Britten–Davidson model

The Britten–Davidson model,[1][2] also known as the gene-battery model,[3] is a hypothesis for the regulation of protein synthesis in eukaryotes. Proposed by Roy John Britten and Eric H. Davidson in 1969, the model postulates four classes of DNA sequence: an integrator gene, a producer gene, a receptor site, and a sensor site. The sensor site regulates the integrator gene, responsible for synthesis of activator RNA. The integrator gene cannot synthesize activator RNA unless the sensor site is activated. Activation and deactivation of the sensor site is done by external stimuli, such as hormones. The activator RNA then binds with a nearby receptor site, which stimulates the synthesis of mRNA at the structural gene.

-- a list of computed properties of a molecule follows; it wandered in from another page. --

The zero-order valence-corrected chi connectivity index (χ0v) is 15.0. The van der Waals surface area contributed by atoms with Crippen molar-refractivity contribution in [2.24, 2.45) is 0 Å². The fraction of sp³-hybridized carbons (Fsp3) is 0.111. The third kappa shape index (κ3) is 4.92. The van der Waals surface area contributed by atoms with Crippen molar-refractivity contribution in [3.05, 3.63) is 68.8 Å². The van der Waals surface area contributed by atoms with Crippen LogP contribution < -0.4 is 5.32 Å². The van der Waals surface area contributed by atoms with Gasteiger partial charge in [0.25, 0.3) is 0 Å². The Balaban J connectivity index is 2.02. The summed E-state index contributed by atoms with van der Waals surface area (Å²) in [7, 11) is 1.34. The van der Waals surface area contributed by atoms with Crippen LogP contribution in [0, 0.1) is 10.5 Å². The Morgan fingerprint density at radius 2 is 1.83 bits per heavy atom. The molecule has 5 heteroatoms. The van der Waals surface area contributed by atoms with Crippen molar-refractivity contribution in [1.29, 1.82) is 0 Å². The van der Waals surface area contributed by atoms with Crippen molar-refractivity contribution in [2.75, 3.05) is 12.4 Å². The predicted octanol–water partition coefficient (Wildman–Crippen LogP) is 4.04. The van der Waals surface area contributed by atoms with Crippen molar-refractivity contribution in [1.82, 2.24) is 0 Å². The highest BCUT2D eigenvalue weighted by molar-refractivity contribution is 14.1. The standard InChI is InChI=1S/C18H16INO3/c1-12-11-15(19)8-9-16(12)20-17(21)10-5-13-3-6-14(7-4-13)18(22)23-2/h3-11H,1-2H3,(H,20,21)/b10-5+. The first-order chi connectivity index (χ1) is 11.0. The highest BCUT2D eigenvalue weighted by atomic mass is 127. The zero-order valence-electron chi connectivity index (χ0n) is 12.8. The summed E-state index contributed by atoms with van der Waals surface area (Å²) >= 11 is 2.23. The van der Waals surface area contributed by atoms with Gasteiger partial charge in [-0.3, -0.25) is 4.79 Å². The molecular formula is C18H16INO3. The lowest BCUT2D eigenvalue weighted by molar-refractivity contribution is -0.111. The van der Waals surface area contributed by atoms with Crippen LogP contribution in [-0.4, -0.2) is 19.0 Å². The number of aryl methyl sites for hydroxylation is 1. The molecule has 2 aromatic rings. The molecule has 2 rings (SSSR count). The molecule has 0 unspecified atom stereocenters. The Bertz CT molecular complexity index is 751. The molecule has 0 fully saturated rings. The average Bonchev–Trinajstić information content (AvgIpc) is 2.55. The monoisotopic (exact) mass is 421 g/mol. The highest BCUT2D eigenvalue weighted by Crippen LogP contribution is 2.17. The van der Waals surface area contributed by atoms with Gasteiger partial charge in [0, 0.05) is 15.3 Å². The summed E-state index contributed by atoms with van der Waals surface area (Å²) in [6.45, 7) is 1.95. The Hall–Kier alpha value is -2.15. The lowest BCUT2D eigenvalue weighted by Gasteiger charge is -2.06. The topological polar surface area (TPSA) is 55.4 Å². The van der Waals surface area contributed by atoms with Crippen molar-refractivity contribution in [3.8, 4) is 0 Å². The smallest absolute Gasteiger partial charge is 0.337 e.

This theory would explain how several different integrator's could be synthesized at the same time.In addition, this theory would explain the pattern of repetitive DNA sequences followed by a unique DNA sequence that exists in genes.,[4]

See alsoEdit

ReferencesEdit

  1. ^ Britten R. and E.H. Davidson (1969). "Gene regulation for higher cells: a theory". Science. 165 (3891): 349–57. doi:10.1126/science.165.3891.349. PMID 5789433.
  2. ^ "Britten-Davidson model for unit of transcription". biocyclopedia.com. Retrieved 14 August 2013.
  3. ^ Gupta, P.K. (2007). Genetics Classical to Modern. Rastogi Publications. p. 657.
  4. ^ Gupta, P.K. (2007). Genetics Classical to Modern. Rastogi Publications. p. 657.